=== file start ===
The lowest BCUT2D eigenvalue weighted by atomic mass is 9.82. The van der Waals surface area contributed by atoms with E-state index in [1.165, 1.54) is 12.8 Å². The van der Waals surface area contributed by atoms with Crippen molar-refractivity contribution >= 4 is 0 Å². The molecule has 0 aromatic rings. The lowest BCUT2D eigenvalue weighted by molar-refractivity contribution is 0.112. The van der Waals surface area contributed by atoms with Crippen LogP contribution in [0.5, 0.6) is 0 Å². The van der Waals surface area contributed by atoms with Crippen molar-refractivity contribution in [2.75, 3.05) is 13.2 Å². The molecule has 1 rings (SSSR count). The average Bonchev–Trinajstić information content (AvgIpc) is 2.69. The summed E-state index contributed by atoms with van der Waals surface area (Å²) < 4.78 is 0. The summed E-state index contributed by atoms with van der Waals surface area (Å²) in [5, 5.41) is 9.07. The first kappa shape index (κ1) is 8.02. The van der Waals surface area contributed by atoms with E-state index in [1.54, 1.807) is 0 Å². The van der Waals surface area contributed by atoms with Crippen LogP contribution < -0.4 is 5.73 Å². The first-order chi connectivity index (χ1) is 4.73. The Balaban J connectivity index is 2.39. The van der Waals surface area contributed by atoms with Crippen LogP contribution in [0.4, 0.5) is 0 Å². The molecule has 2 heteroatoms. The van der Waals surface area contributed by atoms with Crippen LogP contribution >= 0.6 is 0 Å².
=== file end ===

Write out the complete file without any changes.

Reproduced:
The lowest BCUT2D eigenvalue weighted by atomic mass is 9.82. The van der Waals surface area contributed by atoms with E-state index in [1.165, 1.54) is 12.8 Å². The van der Waals surface area contributed by atoms with Crippen molar-refractivity contribution >= 4 is 0 Å². The molecule has 0 aromatic rings. The lowest BCUT2D eigenvalue weighted by molar-refractivity contribution is 0.112. The van der Waals surface area contributed by atoms with Crippen LogP contribution in [0.5, 0.6) is 0 Å². The van der Waals surface area contributed by atoms with Crippen molar-refractivity contribution in [2.75, 3.05) is 13.2 Å². The molecule has 1 rings (SSSR count). The average Bonchev–Trinajstić information content (AvgIpc) is 2.69. The summed E-state index contributed by atoms with van der Waals surface area (Å²) < 4.78 is 0. The summed E-state index contributed by atoms with van der Waals surface area (Å²) in [5, 5.41) is 9.07. The first kappa shape index (κ1) is 8.02. The van der Waals surface area contributed by atoms with E-state index in [1.54, 1.807) is 0 Å². The van der Waals surface area contributed by atoms with Crippen LogP contribution < -0.4 is 5.73 Å². The first-order chi connectivity index (χ1) is 4.73. The Balaban J connectivity index is 2.39. The van der Waals surface area contributed by atoms with Crippen LogP contribution in [0.4, 0.5) is 0 Å². The molecule has 2 heteroatoms. The van der Waals surface area contributed by atoms with Crippen LogP contribution >= 0.6 is 0 Å².